There was little change in the percentage of Indiana third graders who passed a state reading test in 2013.
Test takers did slightly better with 85.5 percent passing, or about 0.3 percentage point growth over the initial results from 2012, according to data released today by the state. Students who did not pass can take the test again before next school year and those results will be added to the preliminary numbers, so the passing rate is likely to improve.
Indianapolis Public Schools had the lowest passing rate in the state at 65.5 percent. Lawrence (75.8 percent), Warren (77.3 percent), Perry (79.3 percent) and Pike (79.6 percent) townships joined IPS among the 25 lowest scoring districts in the state. The top Marion County district was Franklin Township at 93.2 percent, ranked 79th in the state out of 290 districts.
Indianapolis charter schools also struggled with the reading test. While eight IPS schools exceeded the state average, Christel House Academy was the lone charter school to do so. To download the data, go here.
The test has been controversial since it was adopted because students who do not pass can be blocked from advancing to fourth grade.
In early 2011 the Indiana State Board of Education instituted IREAD, the third grade reading test, with the goal of assuring Indiana students could read by fourth grade. Tony Bennett, state superintendent at the time, championed the idea, and state board members agreed that Indiana needed to draw a “line in the sand” to assure students could read by fourth grade.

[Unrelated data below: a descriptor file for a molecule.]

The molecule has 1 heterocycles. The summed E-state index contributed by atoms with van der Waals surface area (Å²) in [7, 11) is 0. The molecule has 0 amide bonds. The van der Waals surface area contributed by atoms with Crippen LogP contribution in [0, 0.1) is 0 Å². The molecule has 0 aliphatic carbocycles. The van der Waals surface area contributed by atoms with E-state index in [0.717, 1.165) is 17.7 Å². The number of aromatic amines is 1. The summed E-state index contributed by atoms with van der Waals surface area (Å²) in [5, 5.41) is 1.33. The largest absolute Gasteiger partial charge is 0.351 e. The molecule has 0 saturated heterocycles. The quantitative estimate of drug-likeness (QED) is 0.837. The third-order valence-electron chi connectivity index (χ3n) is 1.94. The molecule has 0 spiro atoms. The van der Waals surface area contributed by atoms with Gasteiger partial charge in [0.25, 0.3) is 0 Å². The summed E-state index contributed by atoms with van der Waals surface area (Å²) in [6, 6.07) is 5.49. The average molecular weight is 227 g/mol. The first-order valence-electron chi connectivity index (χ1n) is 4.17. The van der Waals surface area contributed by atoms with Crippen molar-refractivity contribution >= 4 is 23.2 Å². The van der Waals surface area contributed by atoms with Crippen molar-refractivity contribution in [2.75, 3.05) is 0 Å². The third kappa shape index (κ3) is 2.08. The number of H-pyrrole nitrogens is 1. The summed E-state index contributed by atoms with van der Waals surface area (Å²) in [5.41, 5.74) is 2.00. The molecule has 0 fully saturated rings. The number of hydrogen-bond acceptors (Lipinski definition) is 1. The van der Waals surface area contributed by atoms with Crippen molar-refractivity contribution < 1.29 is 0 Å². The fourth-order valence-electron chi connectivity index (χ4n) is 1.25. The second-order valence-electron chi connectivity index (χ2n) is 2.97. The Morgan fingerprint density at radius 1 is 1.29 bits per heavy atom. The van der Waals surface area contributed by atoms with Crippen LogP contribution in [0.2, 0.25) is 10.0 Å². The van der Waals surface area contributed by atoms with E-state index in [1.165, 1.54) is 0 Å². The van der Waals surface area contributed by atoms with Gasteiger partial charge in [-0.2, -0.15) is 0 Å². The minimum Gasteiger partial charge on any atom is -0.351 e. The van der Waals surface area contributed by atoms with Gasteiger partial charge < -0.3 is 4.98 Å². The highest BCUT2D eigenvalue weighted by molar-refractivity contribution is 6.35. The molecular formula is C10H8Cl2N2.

Critics argued a multiple choice standardized test could not truly measure whether or not a child can read. Glenda Ritz, who defeated Bennett in the 2012 election, has said her frustration with the new reading test helped motivate her to challenge Bennett. Ritz did not comment about the test results today, issuing only a three sentence statement that outlined the results and linked to the data.
Ritz has advocated for converting the third grade reading test from its pass-fail format into a different kind of exam that assigns each student a numerical reading level. That information would be more useful to teachers, Ritz has argued. She also opposed using the test as a barrier to hold students back in third grade.
Implementation of the third grade reading rule also raised questions about it value. Bennett’s education department advised schools that third graders who failed the reading test could still advance to fourth grade for all other subjects, as long as they were grouped with third graders for reading instruction. Critics said that made the notion of that students were “held back” meaningless as many schools routinely group students by ability level for reading in much the same way.
A proposal by Ritz to reexamine the reading test was quickly tabled by the state board last summer before she could present her ideas and has never been revived for discussion.